Minister gives Whanganui health initiatives big tick
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9 July 2019

L-R: Nora, Lincoln & Hauora Nicholls with health minister David Clark. 

 

Health minister David Clark has given a big tick to a number of health initiatives in Whanganui.

 

On a flying visit to Whanganui Hospital on Wednesday 3 July, Dr Clark was given a rundown on some of the community-based strategies being implemented.

 

The presentations represented the DHB’s mission to become more outward-facing, building partnerships to shift the focus away from the hospital and out to the community.

 

“It was great to see first-hand the Whanganui District Health Board partnering with a range of local agencies and community groups to improve the health and wellbeing of its people,” said Dr Clark.

 

“Like the Government, this diverse alliance is determined to see equitable health outcomes for Māori. And like us, they’re not afraid to do things differently.

 

“These partnerships take time to build and strengthen, but they’re vital to an effective and enduring local health response -- very exciting stuff.”

 

The session in the hospital boardroom was attended by DHB staff, GPs, iwi representatives and others, including Whanganui mayor Hamish McDouall, Central District Police Commander Chris De Wattignar and DHB chair Dot McKinnon.

 

DHB chief executive Russell Simpson spoke on the importance of the campaign “65,000 beds – your best bed is your own”, emphasising the need for whānau/family centred care delivered in the most appropriate environment, empowering communities to take control of their own health.

 

Whanganui Regional Health Network chairman Dr Ken Young and chief executive Judith MacDonald addressed some of the issues facing primary healthcare.

 

Erena Mikaere gave a presentation on the Ruapehu Whānau Transformation, an ambitious project led by the iwi of Ngāti Rangi and driven by the communities of Raetihi, Ohakune and Waiouru.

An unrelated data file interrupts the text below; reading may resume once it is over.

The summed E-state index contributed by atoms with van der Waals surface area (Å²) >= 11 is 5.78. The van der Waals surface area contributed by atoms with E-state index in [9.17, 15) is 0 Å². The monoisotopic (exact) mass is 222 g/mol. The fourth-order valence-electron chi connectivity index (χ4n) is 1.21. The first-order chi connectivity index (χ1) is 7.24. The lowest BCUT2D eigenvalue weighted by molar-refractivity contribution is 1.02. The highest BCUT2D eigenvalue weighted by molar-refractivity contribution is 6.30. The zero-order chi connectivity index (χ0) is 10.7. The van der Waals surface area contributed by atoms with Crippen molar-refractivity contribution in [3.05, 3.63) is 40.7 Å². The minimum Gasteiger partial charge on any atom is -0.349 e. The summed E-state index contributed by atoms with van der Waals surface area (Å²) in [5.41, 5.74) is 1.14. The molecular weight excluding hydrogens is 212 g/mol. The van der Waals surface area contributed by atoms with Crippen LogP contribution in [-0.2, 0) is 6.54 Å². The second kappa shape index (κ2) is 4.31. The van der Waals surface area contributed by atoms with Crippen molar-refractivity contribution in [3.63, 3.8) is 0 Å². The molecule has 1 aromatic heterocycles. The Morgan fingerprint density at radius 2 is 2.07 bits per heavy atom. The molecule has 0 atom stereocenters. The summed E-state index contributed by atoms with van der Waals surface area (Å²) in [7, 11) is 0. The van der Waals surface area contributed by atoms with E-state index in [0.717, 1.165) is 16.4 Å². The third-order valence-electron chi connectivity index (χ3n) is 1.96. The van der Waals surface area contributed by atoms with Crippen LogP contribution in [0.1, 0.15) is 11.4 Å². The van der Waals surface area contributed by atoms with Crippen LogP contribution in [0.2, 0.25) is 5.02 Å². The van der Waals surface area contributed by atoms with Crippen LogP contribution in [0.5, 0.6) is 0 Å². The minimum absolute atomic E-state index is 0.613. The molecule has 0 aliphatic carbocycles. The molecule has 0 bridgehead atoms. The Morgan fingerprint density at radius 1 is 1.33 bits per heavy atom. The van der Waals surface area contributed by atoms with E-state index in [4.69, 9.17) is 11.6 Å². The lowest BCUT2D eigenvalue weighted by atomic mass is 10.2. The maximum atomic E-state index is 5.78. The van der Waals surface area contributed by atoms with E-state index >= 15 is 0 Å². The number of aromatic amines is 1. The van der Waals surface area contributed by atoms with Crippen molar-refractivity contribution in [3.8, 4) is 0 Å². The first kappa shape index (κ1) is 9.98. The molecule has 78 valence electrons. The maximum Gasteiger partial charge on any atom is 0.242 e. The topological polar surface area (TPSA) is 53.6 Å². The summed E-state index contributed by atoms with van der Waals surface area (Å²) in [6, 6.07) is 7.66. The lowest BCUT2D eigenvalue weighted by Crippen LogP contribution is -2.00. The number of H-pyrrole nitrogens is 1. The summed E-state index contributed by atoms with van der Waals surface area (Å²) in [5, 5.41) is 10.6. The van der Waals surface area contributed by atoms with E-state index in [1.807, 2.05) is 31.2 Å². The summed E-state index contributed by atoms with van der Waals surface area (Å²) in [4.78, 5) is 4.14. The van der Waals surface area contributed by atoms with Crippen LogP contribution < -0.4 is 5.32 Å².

The Ruapehu Whānau Transformation plan centres on the wellbeing of whānau with five inter-connected focus areas – education, employment, housing, health and social outcomes – and Whanganui DHB is supporting this grass roots action to empower the community.

 

Equity in health outcomes, particularly for Māori, was the topic for Mary Bennett, chair of Hauora A Iwi, the DHB’s iwi partnership forum. 

 

Whanganui police area commander Nigel Allan and Te Oranganui chief executive Wheturangi Walsh-Tapiata spoke about initiatives to address family harm, and Sport Whanganui’s Danny Jonas and anaesthetist Marco Meijer discussed the Fit for Surgery, Fit for Life programme.

 

Health minister David Clark got a beautiful surprise when he visited Whanganui Hospital on Wednesday … the chance to give one-day-old Hauora Nicholls a cuddle.

 

Orthopaedic registrar Dr Lincoln Nicholls and his pharmacist wife Nora gave birth to their new son Hauora in the hospital’s maternity ward on Tuesday morning.

 

Hearing of the minister’s visit, Lincoln couldn’t miss the chance to give Dr Clark an extra special welcome and grab a photo opportunity.

 

Not that Hauora Dawson Parore Nicholls was too fussed by the attention, sleeping peacefully throughout under his Hurricanes rugby beanie.

 

Then it was back to surgery for Lincoln and back to maternity for Nora, a health researcher for Victoria University and recipient of a Hauora Māori Health scholarship.